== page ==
"I advise a blood test to screen the health of the Cavalier King Charles," Dr Daniel said.  The owners must consent to take the anaesthetic risk if they give permission for the surgery as in this case. No surgeon can guarantee no risk in any anaesthesia, whether in people or animal.   

The total WCC  17.8 (Normal  is 6-17)
Neutrophils 81%, Lymphocytes 15%, Monocytes 3.2%, Eosinophils 0%, Basophils 0.4%. The platelets were below normal.

This blood test indicates a bacterial infection. The liver and kidneys were functioning normally.
"OK," the patriarch consented to the surgery.

Antibiotics were given to the dog.

CONFLICT NO.4 IV Anaesthesia

No  Intubation

Anaesthesia. What type? IV anaesthesia, gas anaesthesia or both? IV anaesthesia is shorter acting than gas anaesthesia. Intubation (a breathing tube connects anaesthetic gas and oxygen to the dog) is usually done in dental scaling which will be performed after oral tumour removal surgery.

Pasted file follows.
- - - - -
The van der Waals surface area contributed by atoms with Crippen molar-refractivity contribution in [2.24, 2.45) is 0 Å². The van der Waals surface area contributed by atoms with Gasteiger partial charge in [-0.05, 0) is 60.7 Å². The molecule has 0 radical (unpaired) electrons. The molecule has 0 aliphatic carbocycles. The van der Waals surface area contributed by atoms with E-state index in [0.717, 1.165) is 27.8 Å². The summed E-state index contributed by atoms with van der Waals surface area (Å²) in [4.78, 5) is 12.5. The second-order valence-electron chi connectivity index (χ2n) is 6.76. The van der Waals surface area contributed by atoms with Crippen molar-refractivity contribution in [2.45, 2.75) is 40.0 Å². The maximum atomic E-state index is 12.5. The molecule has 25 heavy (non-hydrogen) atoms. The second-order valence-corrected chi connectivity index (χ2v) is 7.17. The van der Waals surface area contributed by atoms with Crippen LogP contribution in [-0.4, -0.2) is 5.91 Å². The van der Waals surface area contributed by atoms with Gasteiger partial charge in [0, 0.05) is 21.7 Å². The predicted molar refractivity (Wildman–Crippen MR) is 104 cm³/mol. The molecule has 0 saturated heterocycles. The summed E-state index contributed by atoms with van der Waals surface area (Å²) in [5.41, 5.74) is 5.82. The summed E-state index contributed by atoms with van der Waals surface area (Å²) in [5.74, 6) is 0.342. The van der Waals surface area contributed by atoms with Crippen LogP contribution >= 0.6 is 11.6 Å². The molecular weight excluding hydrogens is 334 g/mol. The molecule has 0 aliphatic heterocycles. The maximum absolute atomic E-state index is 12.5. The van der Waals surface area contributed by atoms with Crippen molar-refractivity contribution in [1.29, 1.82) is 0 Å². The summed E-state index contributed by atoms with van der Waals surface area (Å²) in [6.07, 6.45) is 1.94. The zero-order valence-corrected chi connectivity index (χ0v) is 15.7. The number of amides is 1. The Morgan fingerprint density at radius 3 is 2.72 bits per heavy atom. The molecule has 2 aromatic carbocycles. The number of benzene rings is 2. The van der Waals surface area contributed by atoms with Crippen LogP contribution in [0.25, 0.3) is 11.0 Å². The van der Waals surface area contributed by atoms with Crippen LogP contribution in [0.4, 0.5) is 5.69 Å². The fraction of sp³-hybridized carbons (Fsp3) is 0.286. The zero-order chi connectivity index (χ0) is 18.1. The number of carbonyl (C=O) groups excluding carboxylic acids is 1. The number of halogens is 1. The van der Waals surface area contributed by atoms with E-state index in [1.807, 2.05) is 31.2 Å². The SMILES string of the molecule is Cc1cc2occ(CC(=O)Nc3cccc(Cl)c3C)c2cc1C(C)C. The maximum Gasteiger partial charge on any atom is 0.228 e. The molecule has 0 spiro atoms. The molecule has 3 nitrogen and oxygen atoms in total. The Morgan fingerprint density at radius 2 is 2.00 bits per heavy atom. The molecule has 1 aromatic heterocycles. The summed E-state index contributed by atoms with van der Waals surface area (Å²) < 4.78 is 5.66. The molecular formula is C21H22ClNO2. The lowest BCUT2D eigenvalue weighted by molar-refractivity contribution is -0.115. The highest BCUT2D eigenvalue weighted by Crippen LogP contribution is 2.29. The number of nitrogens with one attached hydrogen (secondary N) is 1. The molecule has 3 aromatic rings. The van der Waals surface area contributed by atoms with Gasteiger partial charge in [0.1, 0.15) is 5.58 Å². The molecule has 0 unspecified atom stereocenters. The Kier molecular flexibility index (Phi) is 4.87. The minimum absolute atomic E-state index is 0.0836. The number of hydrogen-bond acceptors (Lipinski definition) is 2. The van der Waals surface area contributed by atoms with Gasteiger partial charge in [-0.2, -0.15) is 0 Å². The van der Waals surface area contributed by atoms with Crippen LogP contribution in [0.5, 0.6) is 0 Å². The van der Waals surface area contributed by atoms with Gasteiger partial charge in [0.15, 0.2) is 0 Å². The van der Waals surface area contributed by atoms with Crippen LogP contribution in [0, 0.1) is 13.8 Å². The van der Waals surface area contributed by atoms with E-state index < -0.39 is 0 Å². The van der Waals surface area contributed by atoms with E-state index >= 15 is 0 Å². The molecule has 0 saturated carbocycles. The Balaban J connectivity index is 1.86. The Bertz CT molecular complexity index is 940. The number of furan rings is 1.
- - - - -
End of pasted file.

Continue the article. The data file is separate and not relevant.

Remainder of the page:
Chihuahua young. Retained left upper canine tooth extracted. Toa Payoh Vets Early prevention of tooth decay by regular dental scaling. Toa Payoh Vets
(Insert above images of a dog intubated, left and dental scaling, right)

But this dog had a big oral tumour in the front of the mouth, obstructing the insertion of the endotracheal tube.

"No intubation, as we need good access to the gingival tumour and to excise all, if possible. It is growing fast." 

Domitor + Ketamine IV at 25% of calculated dosage for a young healthy dog was sufficient for electro-surgical excision. Dental scaling was done after that.

Cavalier_Squamous_Papilloma_mouth_toapayohvetsThe old dog survived the anaesthesia and that was what mattered most for the owners. It is not always possible for every old dog to survive anaesthesia during surgery. Therefore it is wiser to remove the tumour when it is smaller and when the dog is younger.